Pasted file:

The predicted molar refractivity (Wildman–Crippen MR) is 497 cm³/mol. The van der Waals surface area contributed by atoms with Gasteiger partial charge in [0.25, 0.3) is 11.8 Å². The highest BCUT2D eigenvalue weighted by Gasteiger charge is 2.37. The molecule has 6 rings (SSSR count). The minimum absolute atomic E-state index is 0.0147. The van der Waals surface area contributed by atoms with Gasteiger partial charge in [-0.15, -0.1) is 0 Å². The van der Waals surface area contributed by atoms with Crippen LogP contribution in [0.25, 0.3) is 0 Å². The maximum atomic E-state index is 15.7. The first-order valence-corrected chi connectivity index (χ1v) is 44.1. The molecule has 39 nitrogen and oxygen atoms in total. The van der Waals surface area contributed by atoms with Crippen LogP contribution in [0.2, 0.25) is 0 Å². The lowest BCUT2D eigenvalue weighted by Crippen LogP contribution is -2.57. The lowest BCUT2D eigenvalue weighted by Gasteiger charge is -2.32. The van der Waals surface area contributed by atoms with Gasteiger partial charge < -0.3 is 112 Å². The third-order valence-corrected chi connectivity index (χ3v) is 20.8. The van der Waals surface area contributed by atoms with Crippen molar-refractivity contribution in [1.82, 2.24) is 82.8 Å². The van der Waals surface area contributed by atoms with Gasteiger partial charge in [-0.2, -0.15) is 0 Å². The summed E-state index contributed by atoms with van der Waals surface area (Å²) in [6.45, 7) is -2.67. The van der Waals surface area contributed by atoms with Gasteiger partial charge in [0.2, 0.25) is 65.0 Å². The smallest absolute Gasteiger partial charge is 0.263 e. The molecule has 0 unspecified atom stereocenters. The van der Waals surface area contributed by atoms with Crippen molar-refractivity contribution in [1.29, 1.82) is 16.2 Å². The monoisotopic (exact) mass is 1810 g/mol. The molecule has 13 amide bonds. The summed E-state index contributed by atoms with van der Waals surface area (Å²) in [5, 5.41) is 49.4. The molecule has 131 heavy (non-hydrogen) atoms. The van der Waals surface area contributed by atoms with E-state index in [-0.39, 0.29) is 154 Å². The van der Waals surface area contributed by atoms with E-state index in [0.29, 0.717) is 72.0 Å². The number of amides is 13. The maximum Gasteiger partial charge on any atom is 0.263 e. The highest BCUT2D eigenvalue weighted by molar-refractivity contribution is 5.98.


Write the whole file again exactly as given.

The predicted molar refractivity (Wildman–Crippen MR) is 497 cm³/mol. The van der Waals surface area contributed by atoms with Gasteiger partial charge in [0.25, 0.3) is 11.8 Å². The highest BCUT2D eigenvalue weighted by Gasteiger charge is 2.37. The molecule has 6 rings (SSSR count). The minimum absolute atomic E-state index is 0.0147. The van der Waals surface area contributed by atoms with Gasteiger partial charge in [-0.15, -0.1) is 0 Å². The van der Waals surface area contributed by atoms with Crippen LogP contribution in [0.25, 0.3) is 0 Å². The maximum atomic E-state index is 15.7. The first-order valence-corrected chi connectivity index (χ1v) is 44.1. The molecule has 39 nitrogen and oxygen atoms in total. The van der Waals surface area contributed by atoms with Crippen LogP contribution in [0.2, 0.25) is 0 Å². The lowest BCUT2D eigenvalue weighted by Crippen LogP contribution is -2.57. The lowest BCUT2D eigenvalue weighted by Gasteiger charge is -2.32. The van der Waals surface area contributed by atoms with Gasteiger partial charge < -0.3 is 112 Å². The third-order valence-corrected chi connectivity index (χ3v) is 20.8. The van der Waals surface area contributed by atoms with Crippen molar-refractivity contribution in [1.82, 2.24) is 82.8 Å². The van der Waals surface area contributed by atoms with Gasteiger partial charge in [-0.2, -0.15) is 0 Å². The summed E-state index contributed by atoms with van der Waals surface area (Å²) in [6.45, 7) is -2.67. The van der Waals surface area contributed by atoms with Gasteiger partial charge in [0.2, 0.25) is 65.0 Å². The smallest absolute Gasteiger partial charge is 0.263 e. The molecule has 0 unspecified atom stereocenters. The van der Waals surface area contributed by atoms with Crippen molar-refractivity contribution in [1.29, 1.82) is 16.2 Å². The monoisotopic (exact) mass is 1810 g/mol. The molecule has 13 amide bonds. The summed E-state index contributed by atoms with van der Waals surface area (Å²) in [5, 5.41) is 49.4. The molecule has 131 heavy (non-hydrogen) atoms. The van der Waals surface area contributed by atoms with E-state index in [-0.39, 0.29) is 154 Å². The van der Waals surface area contributed by atoms with E-state index in [0.29, 0.717) is 72.0 Å². The number of amides is 13. The maximum Gasteiger partial charge on any atom is 0.263 e. The highest BCUT2D eigenvalue weighted by molar-refractivity contribution is 5.98.